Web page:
Islamabad - Federation of Pakistan Chambers of Commerce & Industry (FPCCI) Chairman Standing Committee on Horticulture & Agriculture Produce, Ahmad Jawad has said that robust agricultural growth and productivity increases are decisive to sustained economic development.

Despite this widely acknowledged role of agriculture in the economic development, many policy makers, policy analysts and some academicians in the country are of the view that there is little need to invest in agriculture. Strong public institutions, better research and policies that explore the potential of ignored commodities such as dairy products and horticulture could help improve Pakistan’s agriculture growth.

Addressing the agri entrepreneurs, Jawad said that public sector institutions must take the responsibility. “Rapid agricultural growth requires high quality public institutions,” he said. “The private sector can supplement and support at certain level, but when you talk about national coverage for 3 million small commercial farmers, you need a strong public sector.” He said that US farmers change the wheat and maize varieties they use almost every three years because of extensive research on crop yields and better seed varieties. “But similar research institutions are almost absent in Pakistan.”

Jawad emphasised the need to focus on the unexplored potential of dairy industry and horticulture to push the overall agriculture growth rate as opposed to only focusing on the growth rate of wheat crop.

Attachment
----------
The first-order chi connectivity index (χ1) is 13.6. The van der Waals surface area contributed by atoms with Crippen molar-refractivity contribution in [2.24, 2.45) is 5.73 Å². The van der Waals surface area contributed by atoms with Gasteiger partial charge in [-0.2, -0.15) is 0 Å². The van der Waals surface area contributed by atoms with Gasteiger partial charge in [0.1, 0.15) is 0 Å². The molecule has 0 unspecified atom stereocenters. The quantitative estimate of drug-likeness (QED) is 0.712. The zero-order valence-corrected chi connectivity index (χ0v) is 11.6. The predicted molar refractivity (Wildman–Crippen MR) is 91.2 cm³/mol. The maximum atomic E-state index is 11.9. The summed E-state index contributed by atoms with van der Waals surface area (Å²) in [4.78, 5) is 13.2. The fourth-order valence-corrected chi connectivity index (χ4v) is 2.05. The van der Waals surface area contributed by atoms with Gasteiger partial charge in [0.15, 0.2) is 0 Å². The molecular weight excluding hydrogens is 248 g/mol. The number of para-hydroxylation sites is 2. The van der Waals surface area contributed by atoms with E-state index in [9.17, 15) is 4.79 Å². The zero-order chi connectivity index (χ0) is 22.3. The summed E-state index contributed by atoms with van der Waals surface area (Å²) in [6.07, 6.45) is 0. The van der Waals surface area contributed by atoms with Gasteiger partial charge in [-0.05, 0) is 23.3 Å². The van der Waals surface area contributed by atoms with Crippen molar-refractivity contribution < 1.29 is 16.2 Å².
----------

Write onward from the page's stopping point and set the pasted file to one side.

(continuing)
It’s time Ministry of Commerce & Planning Commission may draft & implement horticulture export policy for the period of 2015-20 on priority and enlist the yearly allocation in the PSDP (Public Sector Development Programme).

We must understand “Country like Pakistan, agriculture growth is twice as more important in employment growth than Gross Domestic Product (GDP) growth”.

Pakistan’s policymakers need to target the small commercial farmers in order to increase agricultural output.

Now, in order to track the more holistic contribution from, I think the need is to build on the crucial first step which incorporates the contribution from agro-based industries. Now, the computation of the contribution from agro-based services along the entire supply chain will be more challenging but not impossible. Consequently, the contributions should be added to that from the agriculture sector to provide a more relevant indication of the real impact of this emphasis on agriculture as the engine of growth.

From a policy and institutional standpoint, most government interventions and programmes are production-centric so much so that the farming/production subsystem is not well linked or integrated with the post-harvest subsystem. Thus we need to consider value-adding potential at each level of the supply chain when agriculture is viewed in its broader and more holistic, agribusiness perspective. Now the challenge is how to balance the interests of the key players along the supply chain with that of the consumers and the nation, while addressing internal structural and institutional weaknesses. Therefore, Governments would have to formulate policies, strategies and programmes that would enable farmers to meet investment requirements of new market channels; he viewed.